Mike.
    Last edited by maniac; 4th October 2008 at 03:09 PM.

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    There's nothing to stop you from backing up the NAS filer to tape, and have tape or other removable media in your backup workflow for offsite bakup.

    d2d2t

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    I would never have even thought about the insurance angle, thanks. Although there is an off-site backup technically (the online one). Definately worth asking though, thanks again.

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    Quote Originally Posted by torledo View Post
    There's nothing to stop you from backing up the NAS filer to tape, and have tape or other removable media in your backup workflow for offsite bakup.

    d2d2t
    Ideally yes of course, but financially I'm pretty sure it's going to be one or the other.

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    what about 8 750gb HDDs?

    label them Mon, Tue, Wed, Thu, Fri1, Fri2, Fri3, Fri4

    get a usb SATA hotswap bay.

    keep them in a fireproof data safe (different from a normal fire proof safe)

    and use NTBackup (if you dont have any other backup software) to back it all up to a different HDd each day.

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    Quote Originally Posted by SteveLaw View Post
    Ideally yes of course, but financially I'm pretty sure it's going to be one or the other.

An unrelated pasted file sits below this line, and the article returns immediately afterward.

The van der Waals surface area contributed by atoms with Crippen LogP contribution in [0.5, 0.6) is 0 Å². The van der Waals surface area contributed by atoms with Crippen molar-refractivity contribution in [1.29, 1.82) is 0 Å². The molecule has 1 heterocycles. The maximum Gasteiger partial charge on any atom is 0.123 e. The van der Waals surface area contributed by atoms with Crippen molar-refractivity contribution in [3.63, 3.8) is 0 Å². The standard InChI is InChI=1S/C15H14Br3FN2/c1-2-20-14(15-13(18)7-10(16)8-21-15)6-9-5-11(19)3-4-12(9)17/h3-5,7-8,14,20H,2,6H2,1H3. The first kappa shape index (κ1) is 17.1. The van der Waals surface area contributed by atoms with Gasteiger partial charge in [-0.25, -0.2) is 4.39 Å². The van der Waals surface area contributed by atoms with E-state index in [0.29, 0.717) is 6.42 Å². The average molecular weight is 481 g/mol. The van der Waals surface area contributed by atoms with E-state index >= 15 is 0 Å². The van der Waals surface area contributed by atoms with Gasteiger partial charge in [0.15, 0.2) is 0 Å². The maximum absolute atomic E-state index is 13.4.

Could combine the two - have your NAS consist of a case with two 1TB drives in, accessible from the front in removable caddies, and set up in a RAID-1 array using a decent hardware-based RAID controller. Then have all your computers backup to that computer and when you want an off-site backup simply whip one of the caddied harddrives out, replace with a spare, and take it home.

    Regarding software, I simply wrote my own script to send updated files from a computer (Linux or Windows) to a server and store them, using the hard links method outlined above.

    --
    David Hicks

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    Quote Originally Posted by SteveLaw View Post
    Over the summer the LA have set up and installed a remote backup service (Iron Mountain? - I need to arrange to find out about this system) but this is backing up a bare minimum of data from the main server.
    we're on the same system. Ours was set up but is not working. My boss has been in contact with the LEA so i dont know what is happening personally but something to check.

    Either way they will only backup user files and your DC. They havnt got the capacity to backup app servers yet. Iron mountain cannot backup a DC directly so you must use NTbackup to backup to a location which will then be backed up by Ironmountain.

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    Thanks for a bit more info Sparky, I was dubious about System State (which is what I presume you mean?).

    Re: removing the drives, I did think about that to be honest although something doesn't feel right about it (but I can't put my finger on it).

    What about this one?
    Last edited by SteveLaw; 4th October 2008 at 08:28 PM.

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    Quote Originally Posted by SteveLaw View Post
    Thanks for a bit more info Sparky, I was dubious about System State (which is what I presume you mean?).
    Yes thats what i mean. Couldnt think of the term at the time